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Hagedorn announces candidacy, outlines positions

September 5, 2013
By Josh Moniz - Staff Writer (jmoniz@nujournal.com) , The Journal

GOOD THUNDER - Jim Hagedorn, of Blue Earth, officially announced his bid to challenge Democrat incumbent U.S. Rep. Tim Walz for Minnesota's 1st Congressional District at a farm in rural Good Thunder.

Hagedorn, who previously ran for the 1st District in 2010 but failed to capture the Republican endorsement, is the son of Tom Hagedorn, who served in the former 2nd District in the 1970s. He previously served as a legislative aide for former Rep, Arlen Stangeland in the 1980s. He has worked for the last 25 at Capitol Hill with various legislative organizations.

Hagedorn said his three main focuses in his campaign would be on fiscal responsibility in government, repealing Obamacare and on taking broad powers from the federal government, which he would send back to the states and their citizens.

He put a heavy emphasis in his speech on pressing the attack against Walz and accusing him of being out of sync with the views of the 1st District. He called Walz "the most liberal Congressman in the history of Southern Minnesota" and argued he would be effective at picking a fight with the political left.

"Let's get in a street fight with the left and go to Washington to save our country" said Hagedorn.

He said he plans to differentiate himself from other Republicans vying for the Republic endorsement in the race by emphasizing his "demonstrated legislative experience." He said he wants to show Republican voters that he is not only the best candidate to defeat Walz, but also the most effective one to push legislation when elected.

Hagedorn on issues

Hagedorn spent time at the event clarifying his positions on major issues he is likely to face on the campaign.

On the topic of the federal government and the deficit, he said his overarching philosophy focused on concepts that put power in the hands of individual citizens and emphasize fiscal responsibility. He said he opposes new taxes unless they are revenue neutral. But, he said his higher emphasis is on comprehensive tax reform. He said he wants the focus to be on reduced regulations and on ideas like transportation block grants to states, which allow the local governments and individuals to find the innovative solutions.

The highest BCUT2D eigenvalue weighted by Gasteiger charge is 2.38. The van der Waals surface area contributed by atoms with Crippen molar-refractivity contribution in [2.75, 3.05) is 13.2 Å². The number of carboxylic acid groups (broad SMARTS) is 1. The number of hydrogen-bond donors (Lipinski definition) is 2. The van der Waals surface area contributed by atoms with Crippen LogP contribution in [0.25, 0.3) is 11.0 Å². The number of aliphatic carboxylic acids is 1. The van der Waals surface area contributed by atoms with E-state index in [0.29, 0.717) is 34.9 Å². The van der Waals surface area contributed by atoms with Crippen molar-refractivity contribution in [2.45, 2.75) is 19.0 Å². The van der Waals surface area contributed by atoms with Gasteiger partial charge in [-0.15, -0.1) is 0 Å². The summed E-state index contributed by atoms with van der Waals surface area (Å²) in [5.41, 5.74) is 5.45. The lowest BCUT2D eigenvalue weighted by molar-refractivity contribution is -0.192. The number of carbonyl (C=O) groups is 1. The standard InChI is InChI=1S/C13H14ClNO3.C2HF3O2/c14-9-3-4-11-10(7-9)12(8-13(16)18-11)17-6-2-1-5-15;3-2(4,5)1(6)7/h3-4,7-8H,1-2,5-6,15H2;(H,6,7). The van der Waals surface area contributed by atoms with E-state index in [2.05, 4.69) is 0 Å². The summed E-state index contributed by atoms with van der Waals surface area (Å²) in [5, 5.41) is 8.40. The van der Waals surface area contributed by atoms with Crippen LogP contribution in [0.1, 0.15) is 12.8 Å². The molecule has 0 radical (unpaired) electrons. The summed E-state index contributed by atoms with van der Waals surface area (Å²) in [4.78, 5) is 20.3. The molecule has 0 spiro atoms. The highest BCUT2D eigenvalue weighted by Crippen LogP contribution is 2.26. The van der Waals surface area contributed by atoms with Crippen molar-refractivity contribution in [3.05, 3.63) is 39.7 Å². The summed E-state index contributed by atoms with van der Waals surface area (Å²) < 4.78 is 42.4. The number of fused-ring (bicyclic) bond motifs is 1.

On the Affordable Care Act, also known as Obamacare, he said that the bill is so unclear, ineffective, costly and disruptive to health care providers that it need to be entirely repealed.

"Obamacare is a cancer injected into health care by Congress. It needs to be repealed and replaced by free market-based reforms," said Hagedorn.

He said the government subsidies or interaction he has found acceptable are strictly things like insurance pools to protect those with pre-existing conditions.

On the Farm Bill, he said he opposes the "agriculture-only" bill recently passed by the U.S. House. The legislative pressure mechanisms that were removed could "prevent us from ever passing another Farm Bill." He said he still wants several reforms and cost-cutting measures with the nutrition portions of the Farm Bill, which regulates items like food stamps. He said that regardless of his views, he anticipated the Farm Bill being simply passed as a whole bill at the end of the legislative process.

On the topic of the U.S, potentially bring military action against Syria, he said he opposes passing any measure to attack Syria. He said he feels it is part of poorly planned U.S. policies in the Middle East for more than decade. He said he previously supported the Iraq invasion, but now feels it was mistake. He said the democracy will only flourish in Middle Eastern countries were the people are already pushing for democracy and ready to engage it.

However, he said there is still a need for the U.S. to project power in the region. He said there needs to be a more thoughtful emphasis on countries that: support the U.S., help maintain the flow of oil, are benevolent to its citizens and help the U.S. to fight terrorists. He said this could extend to any type of government from a dictatorship to democracy. He said this is important because there is concern over how most the overthrown dictatorships in the Middle East have only benefited the Muslim Brotherhood or terrorist organizations.

On gun control, he said he is fundamentally against the concept and sees it as a mechanism for liberal politicians to control the firearms of law-abiding citizens. He said he is such a strong gun advocate that he previously applied to be a lobbyist for the NRA in the 1990s, though he did not get the position.

He said he believes the only effective way to truly combat gun violence is strong measure to "arrest, incarcerate and excute if necessary criminals that commit gun violence."

On the social issues, he said he strong support "traditional marriage." But, he said people should still emphasize treating each other with "human decency." On abortion, he said is strongly opposed to it and supports life "from conception to natural death."

Hagedorn has also launched his congressional website: www.jimhagedorn.org

Josh Moniz can be e-mailed at jmoniz@nujournal.com

 
 

 

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